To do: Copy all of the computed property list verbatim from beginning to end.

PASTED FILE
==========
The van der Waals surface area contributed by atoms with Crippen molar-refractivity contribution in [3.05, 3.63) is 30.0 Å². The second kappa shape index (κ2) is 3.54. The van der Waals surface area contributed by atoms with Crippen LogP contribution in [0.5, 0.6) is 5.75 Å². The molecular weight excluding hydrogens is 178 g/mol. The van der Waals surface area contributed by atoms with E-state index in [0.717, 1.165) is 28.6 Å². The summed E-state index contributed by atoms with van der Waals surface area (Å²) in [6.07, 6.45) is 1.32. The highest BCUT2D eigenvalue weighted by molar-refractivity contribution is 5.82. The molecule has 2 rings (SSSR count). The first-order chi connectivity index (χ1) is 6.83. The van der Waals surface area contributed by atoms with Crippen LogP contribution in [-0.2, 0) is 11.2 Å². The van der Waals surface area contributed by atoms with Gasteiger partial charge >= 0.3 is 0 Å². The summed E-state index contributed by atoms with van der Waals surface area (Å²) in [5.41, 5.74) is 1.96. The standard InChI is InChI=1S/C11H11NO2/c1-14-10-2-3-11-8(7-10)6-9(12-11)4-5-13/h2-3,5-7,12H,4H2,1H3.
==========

The van der Waals surface area contributed by atoms with Crippen molar-refractivity contribution in [3.05, 3.63) is 30.0 Å². The second kappa shape index (κ2) is 3.54. The van der Waals surface area contributed by atoms with Crippen LogP contribution in [0.5, 0.6) is 5.75 Å². The molecular weight excluding hydrogens is 178 g/mol. The van der Waals surface area contributed by atoms with E-state index in [0.717, 1.165) is 28.6 Å². The summed E-state index contributed by atoms with van der Waals surface area (Å²) in [6.07, 6.45) is 1.32. The highest BCUT2D eigenvalue weighted by molar-refractivity contribution is 5.82. The molecule has 2 rings (SSSR count). The first-order chi connectivity index (χ1) is 6.83. The van der Waals surface area contributed by atoms with Crippen LogP contribution in [-0.2, 0) is 11.2 Å². The van der Waals surface area contributed by atoms with Gasteiger partial charge >= 0.3 is 0 Å². The summed E-state index contributed by atoms with van der Waals surface area (Å²) in [5.41, 5.74) is 1.96. The standard InChI is InChI=1S/C11H11NO2/c1-14-10-2-3-11-8(7-10)6-9(12-11)4-5-13/h2-3,5-7,12H,4H2,1H3.